I don't recall hearing any nicknames for the New York Central, either official, unofficial or derogatory unless it was "the Central." "The Water Level Route" was not a nickname but a publicity slogan -- railroaders or fans would not have been likely to refer to the NYC that way in casual conversation. However, the component parts of the NYC retained some of their original identity at the local level, so that lines in central Michigan might be referred to a "the Michigan Central" or lines in Illinois, Indiana or Ohio as "the Big Four," long after absorption into the NYC system. The Boston & Albany, however, was not just a local nickname but a real identity, since it was the NYC's lessee.

  by Dieter
You're looking for something like the old line;

"Denver, Rio Grande and Western: TWO STREAKS OF RUST!". Boy, they really turned that around, didn't they??

New York Central = "The Water Level Route". Stick with that. It's about all we ever had.

  by ChiefTroll
It is significant that neither I (with 60+ years listening) nor any other responder so far, can tell of hearing a nickname (derogatory or otherwise) for The New York Central Railroad Company. That speaks well for the NYC, in my opinion. Even during the times when it was not unversally beloved, it was at least respected.

Now, the predecessor of the Catskill Mountain Branch (Ulster and Delaware) had two nicknames: "Useless and Dangerous," and "Up and Down." The former was derogatory and incorrect. The latter was neutral, and correct.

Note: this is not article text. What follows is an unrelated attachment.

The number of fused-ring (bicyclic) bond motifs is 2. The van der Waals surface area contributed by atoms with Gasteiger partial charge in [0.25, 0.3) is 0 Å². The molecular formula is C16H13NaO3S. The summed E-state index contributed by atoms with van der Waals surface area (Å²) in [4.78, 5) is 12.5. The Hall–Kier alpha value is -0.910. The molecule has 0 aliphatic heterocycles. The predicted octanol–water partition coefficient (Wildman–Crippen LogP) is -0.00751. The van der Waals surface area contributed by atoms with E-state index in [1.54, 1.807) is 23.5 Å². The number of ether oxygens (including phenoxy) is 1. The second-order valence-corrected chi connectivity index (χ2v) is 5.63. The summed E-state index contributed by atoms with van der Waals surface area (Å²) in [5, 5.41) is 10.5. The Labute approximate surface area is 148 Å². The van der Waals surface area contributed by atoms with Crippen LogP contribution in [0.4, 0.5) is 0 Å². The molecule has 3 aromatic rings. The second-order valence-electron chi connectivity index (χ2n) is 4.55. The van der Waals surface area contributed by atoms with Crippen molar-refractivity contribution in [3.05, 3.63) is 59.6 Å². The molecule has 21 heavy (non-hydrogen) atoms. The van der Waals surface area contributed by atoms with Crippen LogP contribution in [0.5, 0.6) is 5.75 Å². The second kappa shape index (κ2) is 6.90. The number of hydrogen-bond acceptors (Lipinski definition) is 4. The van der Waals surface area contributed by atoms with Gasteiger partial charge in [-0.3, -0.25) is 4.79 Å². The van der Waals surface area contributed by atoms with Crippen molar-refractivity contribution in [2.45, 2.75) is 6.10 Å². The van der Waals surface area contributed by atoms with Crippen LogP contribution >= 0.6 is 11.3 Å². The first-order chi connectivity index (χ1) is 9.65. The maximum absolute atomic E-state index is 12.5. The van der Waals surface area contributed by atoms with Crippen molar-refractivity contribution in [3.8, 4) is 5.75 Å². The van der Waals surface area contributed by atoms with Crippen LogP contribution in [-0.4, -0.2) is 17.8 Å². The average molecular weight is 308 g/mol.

Train crews on the CMB continued using the term to describe a hand signal to "Proceed." Since the hand or lamp was moved "up and down," the fireman would call across the cab with the signal to leave town, "Up and Down!" That was the only place I ever heard that terminology, and it was derived from the nickname of the Ulster and Delaware.

Gordon Davids

  by hunter_alexander
The only real nickname (if you can call it that) was "The water level route".

  by BR&P
An NYC slogan (as noted, different from a nickname) was "Road To The Future". I can recall one disgruntled old timer snorting "Road To the Future, HUH! Road to the S**THOUSE is more like it!". I sometimes wonder what he would say if he were alive today.

  by Otto Vondrak
The NYC had no proper nickname, except for the shorthand, "Central."

Let's not confuse a nickname with a marketing slogan. "The Water Level Route" and "Road To the Future" were both marketing names. No one ever said, "Oh yeah, I work for the Water Level Route" or "Oh yeah, an old Road to the Future engine!" Same with Northern Pacific's "Main Street of the Northwest" and Milwaukee's "Route of the Hiawathas."

There are railroads that adopted their nicknames as official names. The New York, Chicago & St. Louis officially became the Nickel Plate Road. The Minneapolis, St. Paul & Sault Ste. Marie became the Soo Line. The Chicago, Milwauke, St. Paul & Pacific shortened to simply "Milwaukee." The New York Central was the New York Central to the end of time.